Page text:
Archaeological news about the Archaeology of Early Medieval Europe from the Archaeology in Europe web site

Monday, 18 April 2016

Anglo-Saxon graves and Neolithic pits and monuments found at MOD army base where anti-tank weapons were tested

The graves of men, women and children could have contained members of the same families on Salisbury Plain

This workbox was found in the grave of a woman on Ministry of Defence land in Bulford
© Wessex Archaeology

Two Neolithic monuments, prehistoric pits and an Anglo-Saxon cemetery of 150 graves containing spears, knives, jewellery and bone combs have been discovered at an army site where anti-tank weaponry was tested during World War Two.

One burial at Bulford has been radiocarbon dated to the mid Anglo-Saxon period, between AD 660 and 780. The graves have been found as part of a £1 billion Ministry of Defence development to create 1,000 homes for service personnel.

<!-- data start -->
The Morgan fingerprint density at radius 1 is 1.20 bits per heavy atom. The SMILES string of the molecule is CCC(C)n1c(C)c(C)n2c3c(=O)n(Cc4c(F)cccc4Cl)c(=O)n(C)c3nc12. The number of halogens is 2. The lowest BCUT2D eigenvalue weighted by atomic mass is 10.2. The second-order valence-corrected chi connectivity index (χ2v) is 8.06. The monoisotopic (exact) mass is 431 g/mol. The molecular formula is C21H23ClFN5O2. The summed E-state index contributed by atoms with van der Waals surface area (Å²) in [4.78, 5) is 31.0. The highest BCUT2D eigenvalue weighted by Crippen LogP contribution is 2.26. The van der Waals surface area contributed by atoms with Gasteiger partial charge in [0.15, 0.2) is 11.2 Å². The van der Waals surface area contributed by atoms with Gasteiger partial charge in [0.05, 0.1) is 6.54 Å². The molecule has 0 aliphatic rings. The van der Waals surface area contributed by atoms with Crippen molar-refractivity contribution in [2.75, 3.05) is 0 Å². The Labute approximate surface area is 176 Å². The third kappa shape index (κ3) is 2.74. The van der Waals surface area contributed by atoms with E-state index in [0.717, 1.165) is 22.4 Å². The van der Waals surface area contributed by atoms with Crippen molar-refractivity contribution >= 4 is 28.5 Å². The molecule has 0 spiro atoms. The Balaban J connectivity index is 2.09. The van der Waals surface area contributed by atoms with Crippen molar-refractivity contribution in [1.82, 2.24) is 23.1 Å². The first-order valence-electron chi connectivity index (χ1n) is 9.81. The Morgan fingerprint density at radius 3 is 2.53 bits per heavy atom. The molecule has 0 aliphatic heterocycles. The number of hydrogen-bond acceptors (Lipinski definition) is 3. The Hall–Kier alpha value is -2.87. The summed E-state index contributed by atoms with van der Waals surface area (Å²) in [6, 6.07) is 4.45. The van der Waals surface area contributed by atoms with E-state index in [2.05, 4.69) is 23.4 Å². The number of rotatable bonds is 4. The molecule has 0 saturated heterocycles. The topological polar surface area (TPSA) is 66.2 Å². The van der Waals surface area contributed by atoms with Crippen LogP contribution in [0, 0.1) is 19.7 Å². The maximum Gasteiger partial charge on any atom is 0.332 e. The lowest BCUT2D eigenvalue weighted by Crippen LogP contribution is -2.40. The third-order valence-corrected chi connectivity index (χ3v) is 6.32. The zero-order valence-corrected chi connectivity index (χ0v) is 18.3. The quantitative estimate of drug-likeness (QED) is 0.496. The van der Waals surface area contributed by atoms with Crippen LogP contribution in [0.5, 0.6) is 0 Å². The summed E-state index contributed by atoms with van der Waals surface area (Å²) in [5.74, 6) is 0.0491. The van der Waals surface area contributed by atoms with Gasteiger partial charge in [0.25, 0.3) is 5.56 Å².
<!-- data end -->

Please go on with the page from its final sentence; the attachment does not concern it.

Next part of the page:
Archaeologists are now planning to excavate the monuments next to the cemetery, which are made up of Early Bronze Age round barrows and are likely to become scheduled monuments. Grooved ware pottery, stone and flint axes, a disc-shaped flint knife, a chalk bowl and deer and extinct wild cattle bones were found in the pits.

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